105 Ways to Give a Book

Mélanie Watt Interview

We’re closing out the week’s blog tour with a MotherReader special WhenWhereWhoWhatWhyHow interview. Enjoy!

When did you start writing?

I wrote little stories as a kid to accompany my drawings... nothing fancy! But my first real story was Leon the Chameleon, which I wrote in an art class in 1999 to accompany my illustrations. It later became my first published book.

Where can you do your best thinking?

I think about stories and characters all the time, pretty much. I’m inspired by events and people around me, by my childhood, by kids, so the creative thinking never shuts off.

Who influences you personally and/or professionally?

People who accomplish great things and leave their mark, whether it’s in the arts, the environment, socially... I get inspired by the amazing things that are happening out in the world in various fields.

What messages are we giving to kids that can make them afraid to meet new people, go new places, try new things, etc.?

I remember growing up and being afraid of things based on my parents’ experiences. Like I was afraid of riding a bike and going skiing, but it was my parents that had bad experiences with that, not me, but it was enough to make me want to avoid bikes and skiing. Obviously parents want to protect their kids and guide them through life, but in my case, thinking back on it, I find that it was important for me to discover things on my own, and sometimes it involves taking the risk of getting on that bike and taking a fall!

How do the Scaredy stories address those messages for children?

Hopefully when reading the Scaredy Squirrel books, kids will question his thought process. There’s nothing more interesting to me than when kids ask, “Why is he afraid of Martians if Martians don’t exist?” I think Scaredy is a good example of how fear can take ridiculous proportions, how overthinking things can distract you from doing actual things. And most importantly, how never taking risks will not only prevent you from discovering what’s really real in the world but will also prevent you from knowing what you’re capable of (just like when Scaredy discovered he’s a flying squirrel by leaping into the unknown).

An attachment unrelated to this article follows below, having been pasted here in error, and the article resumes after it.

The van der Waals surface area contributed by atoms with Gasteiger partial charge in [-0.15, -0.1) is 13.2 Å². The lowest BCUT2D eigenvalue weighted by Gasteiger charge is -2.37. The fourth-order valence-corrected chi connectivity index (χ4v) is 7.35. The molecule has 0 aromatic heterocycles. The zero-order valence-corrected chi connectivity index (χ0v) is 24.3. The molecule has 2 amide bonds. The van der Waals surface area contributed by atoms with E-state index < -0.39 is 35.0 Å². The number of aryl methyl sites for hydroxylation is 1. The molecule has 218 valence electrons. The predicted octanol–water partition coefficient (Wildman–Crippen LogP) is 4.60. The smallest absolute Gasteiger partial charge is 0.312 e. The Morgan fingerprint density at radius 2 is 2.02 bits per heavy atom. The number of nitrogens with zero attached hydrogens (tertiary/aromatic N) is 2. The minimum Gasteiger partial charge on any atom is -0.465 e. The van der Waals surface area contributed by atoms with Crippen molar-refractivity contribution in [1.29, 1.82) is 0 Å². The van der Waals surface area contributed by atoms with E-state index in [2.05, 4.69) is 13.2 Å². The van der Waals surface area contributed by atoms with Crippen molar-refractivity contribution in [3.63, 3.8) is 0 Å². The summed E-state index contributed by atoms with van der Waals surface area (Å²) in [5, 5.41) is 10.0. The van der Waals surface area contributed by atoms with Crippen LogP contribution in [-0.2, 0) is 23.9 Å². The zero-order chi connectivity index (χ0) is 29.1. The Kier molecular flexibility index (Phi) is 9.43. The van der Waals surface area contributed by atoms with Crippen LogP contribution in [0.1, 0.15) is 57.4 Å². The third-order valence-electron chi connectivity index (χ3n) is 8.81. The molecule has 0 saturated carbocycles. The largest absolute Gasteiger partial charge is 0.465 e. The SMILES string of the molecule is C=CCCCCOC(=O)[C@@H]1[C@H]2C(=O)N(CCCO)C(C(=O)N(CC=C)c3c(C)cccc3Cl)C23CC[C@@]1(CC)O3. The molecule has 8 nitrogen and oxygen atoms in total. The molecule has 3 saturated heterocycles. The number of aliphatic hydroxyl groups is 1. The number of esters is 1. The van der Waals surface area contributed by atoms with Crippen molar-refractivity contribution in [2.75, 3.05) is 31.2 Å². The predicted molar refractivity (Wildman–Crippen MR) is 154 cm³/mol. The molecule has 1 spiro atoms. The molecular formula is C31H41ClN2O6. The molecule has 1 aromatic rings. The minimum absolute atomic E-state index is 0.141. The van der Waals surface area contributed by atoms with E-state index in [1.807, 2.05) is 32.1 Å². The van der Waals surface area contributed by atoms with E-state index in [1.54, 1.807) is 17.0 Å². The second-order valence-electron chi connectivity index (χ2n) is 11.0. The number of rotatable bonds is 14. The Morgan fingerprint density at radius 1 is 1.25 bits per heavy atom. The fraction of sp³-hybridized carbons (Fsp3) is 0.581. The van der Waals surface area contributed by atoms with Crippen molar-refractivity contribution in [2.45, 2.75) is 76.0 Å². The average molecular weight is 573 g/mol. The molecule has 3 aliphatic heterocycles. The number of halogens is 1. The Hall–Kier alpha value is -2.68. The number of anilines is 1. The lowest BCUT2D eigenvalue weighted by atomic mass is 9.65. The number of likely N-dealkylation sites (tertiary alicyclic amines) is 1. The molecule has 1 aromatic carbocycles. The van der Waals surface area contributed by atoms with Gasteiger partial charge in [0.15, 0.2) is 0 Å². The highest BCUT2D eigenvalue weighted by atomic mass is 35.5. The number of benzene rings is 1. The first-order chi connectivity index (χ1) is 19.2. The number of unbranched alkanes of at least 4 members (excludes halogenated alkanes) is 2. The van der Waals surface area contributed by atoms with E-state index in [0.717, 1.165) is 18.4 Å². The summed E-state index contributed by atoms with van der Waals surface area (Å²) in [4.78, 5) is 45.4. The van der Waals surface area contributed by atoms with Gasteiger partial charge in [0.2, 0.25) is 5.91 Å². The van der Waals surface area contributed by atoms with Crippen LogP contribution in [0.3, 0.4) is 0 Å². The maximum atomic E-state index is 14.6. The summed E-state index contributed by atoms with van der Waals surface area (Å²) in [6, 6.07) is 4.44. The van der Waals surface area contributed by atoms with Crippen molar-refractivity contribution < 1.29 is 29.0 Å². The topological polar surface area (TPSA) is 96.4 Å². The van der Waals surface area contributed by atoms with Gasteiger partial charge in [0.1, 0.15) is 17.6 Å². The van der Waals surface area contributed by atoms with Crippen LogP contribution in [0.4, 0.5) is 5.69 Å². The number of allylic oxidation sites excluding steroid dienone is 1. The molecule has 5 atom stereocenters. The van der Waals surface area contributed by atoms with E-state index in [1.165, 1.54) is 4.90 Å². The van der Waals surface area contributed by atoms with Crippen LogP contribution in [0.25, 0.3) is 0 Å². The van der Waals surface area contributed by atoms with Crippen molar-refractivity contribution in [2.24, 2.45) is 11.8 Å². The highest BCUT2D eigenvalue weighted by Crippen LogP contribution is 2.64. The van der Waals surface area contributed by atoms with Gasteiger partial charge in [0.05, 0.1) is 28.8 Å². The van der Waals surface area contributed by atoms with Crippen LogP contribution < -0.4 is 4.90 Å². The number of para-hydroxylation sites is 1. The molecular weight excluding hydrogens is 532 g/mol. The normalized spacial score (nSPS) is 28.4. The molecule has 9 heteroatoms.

Why do today’s kids relate so strongly to Scaredy?

I think they can see a little of themselves in him... teens and adults too... I hear! Plus, I think he’s appealing because he’s hard working, funny and doesn’t give up. Scaredy doesn’t claim to be perfect and in the end he doesn’t come across as preachy. He encourages kids to take baby steps towards facing new challenges.

What’s next for you?

More Scaredy adventures for sure! I just finished Chester’s sequel coming out in the fall. And I’m developing new ideas and characters for new upcoming books.

Next week readers can continue following the Mélanie Watt Blog Tour in Canada. No passport required. On Monday read about the progression of Scaredy at KidsSpace Blog, on Tuesday check out kids’ questions at HRM Parent, and on Wednesday learn about Mélanie’s creative process at Shelf Elf Reading Blog.

Thanks to Mélanie and Scaredy for stopping by!


heather (errantdreams) said...

Scaredy doesn’t claim to be perfect and in the end he doesn’t come across as preachy.

IMO, these two characteristics are so important!

jama said...

There's just something about that wide-toothed smile. Irresistible. Thanks for the lovely interview!